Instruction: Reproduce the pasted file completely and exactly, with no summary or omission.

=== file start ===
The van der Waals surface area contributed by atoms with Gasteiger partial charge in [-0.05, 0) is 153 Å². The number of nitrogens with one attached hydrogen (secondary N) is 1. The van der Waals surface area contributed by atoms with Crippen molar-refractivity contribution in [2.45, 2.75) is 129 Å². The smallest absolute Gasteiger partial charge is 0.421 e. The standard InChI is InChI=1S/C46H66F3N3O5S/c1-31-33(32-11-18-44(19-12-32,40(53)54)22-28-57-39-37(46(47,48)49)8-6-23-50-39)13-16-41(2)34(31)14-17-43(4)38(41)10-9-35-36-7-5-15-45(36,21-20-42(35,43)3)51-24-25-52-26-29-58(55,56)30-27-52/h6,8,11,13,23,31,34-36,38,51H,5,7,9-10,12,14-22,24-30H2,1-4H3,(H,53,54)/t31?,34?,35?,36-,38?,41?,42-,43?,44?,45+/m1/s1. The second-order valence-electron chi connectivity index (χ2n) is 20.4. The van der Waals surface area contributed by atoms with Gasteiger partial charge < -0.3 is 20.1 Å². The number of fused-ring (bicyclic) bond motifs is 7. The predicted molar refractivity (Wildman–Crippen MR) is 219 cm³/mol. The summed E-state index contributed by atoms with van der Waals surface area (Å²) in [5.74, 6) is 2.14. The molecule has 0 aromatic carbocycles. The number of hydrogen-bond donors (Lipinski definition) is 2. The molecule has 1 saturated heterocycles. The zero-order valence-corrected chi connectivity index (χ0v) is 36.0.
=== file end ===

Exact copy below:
The van der Waals surface area contributed by atoms with Gasteiger partial charge in [-0.05, 0) is 153 Å². The number of nitrogens with one attached hydrogen (secondary N) is 1. The van der Waals surface area contributed by atoms with Crippen molar-refractivity contribution in [2.45, 2.75) is 129 Å². The smallest absolute Gasteiger partial charge is 0.421 e. The standard InChI is InChI=1S/C46H66F3N3O5S/c1-31-33(32-11-18-44(19-12-32,40(53)54)22-28-57-39-37(46(47,48)49)8-6-23-50-39)13-16-41(2)34(31)14-17-43(4)38(41)10-9-35-36-7-5-15-45(36,21-20-42(35,43)3)51-24-25-52-26-29-58(55,56)30-27-52/h6,8,11,13,23,31,34-36,38,51H,5,7,9-10,12,14-22,24-30H2,1-4H3,(H,53,54)/t31?,34?,35?,36-,38?,41?,42-,43?,44?,45+/m1/s1. The second-order valence-electron chi connectivity index (χ2n) is 20.4. The van der Waals surface area contributed by atoms with Gasteiger partial charge < -0.3 is 20.1 Å². The number of fused-ring (bicyclic) bond motifs is 7. The predicted molar refractivity (Wildman–Crippen MR) is 219 cm³/mol. The summed E-state index contributed by atoms with van der Waals surface area (Å²) in [5.74, 6) is 2.14. The molecule has 0 aromatic carbocycles. The number of hydrogen-bond donors (Lipinski definition) is 2. The molecule has 1 saturated heterocycles. The zero-order valence-corrected chi connectivity index (χ0v) is 36.0.